Do you see a difference between performing for a Portuguese-speaking audience vs a non-Portuguese speaking audience? Do you feel obliged to tell more about the song, or you let the music do the talking?

My 'school' was the theatre, I started doing musical comedy. So I have that background. But I don't like to be extending the music with explanation. I prefer for people to feel it freely, I don't want to manipulate that experience.

And then I also feel that the concert is a trip. You go for a walk and you have different scenarios, different emotions, sounds and things happening. I love that. That is the theatre component, and I want to go more deeper into that with my new album, which comes out in February. I want to make it a piece of theatre - almost like a musical.

We're briefly interrupted by her cat, meowing at Dulce at the door, she says. His name is Tofu due to his colour and shape - "a little round, but I'm not going to eat him" -, named by her daughter. 

Tell me about this album coming in February. I really liked your version of Amapola.

Oh really? Thank you! Look at me, I'm like a child, that makes me so happy.

I think you will always feel like that with every new release, no?

Yes, and I do that not because what people think, but because I love that creative process. And once it belongs to the people, it feels so good.

How did you come about adapting and 'adopting' that song?

First because it was the first song I truly fell in love with and I could buy...actually in Amsterdam, because you couldn't find "Once Upon A Time In America" anywhere in Portugal, and then I listened and loved it so much. And I thought it was from Ennio Morricone! And I was surprised when I was asking for permission to cover the song that it was by Joseph Lacalle.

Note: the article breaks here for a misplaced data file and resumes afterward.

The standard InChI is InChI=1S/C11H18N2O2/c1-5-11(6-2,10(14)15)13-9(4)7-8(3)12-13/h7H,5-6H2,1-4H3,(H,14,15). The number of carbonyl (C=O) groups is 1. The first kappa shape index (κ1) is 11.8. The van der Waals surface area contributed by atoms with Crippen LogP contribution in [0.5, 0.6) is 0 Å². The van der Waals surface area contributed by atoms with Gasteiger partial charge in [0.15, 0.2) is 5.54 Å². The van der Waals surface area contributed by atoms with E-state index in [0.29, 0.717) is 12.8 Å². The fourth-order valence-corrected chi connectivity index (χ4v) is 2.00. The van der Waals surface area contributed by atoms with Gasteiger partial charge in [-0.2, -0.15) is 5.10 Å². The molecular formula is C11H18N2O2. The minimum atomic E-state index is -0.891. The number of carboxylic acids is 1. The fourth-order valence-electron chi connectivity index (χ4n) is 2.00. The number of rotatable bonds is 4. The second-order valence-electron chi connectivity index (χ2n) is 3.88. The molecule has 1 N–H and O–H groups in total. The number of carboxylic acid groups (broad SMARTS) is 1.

But I loved the melody, I read the lyrics in Spanish and really identified myself. So I started rewriting it - putting Amapola in freedom for myself. Sorry, Joseph Lacalle, for doing that!

And then I put the fado trio underneath that, which was very nice. In my head I heard how it would sound, and then I worked with Yelsy Heredia, double bassist from Cuba. He was the co-producer of the album and we arranged a lot of songs from the album. You will see him! Along with Luis Guerreiro on Portuguese Guitar and Sergio Fernandez on piano.

Would you consider yourself to be a 'fadista', or a singer influenced by fado but who took her own path?

I don't like putting things in a box. Since I was a small child I was taught outside the box, so I don't see the things like that. Yes sometimes I am a fadista, but no one can be a fadista every day. Or with tango, you cannot have that deep delicateness and soul every day! It's not possible. When I see people singing every night in fado houses I think: My god, I would be depressed. But I love to sing different kinds of music, and I had a very good teacher, but it was just not a path I wanted to take.

So what else do you enjoy singing?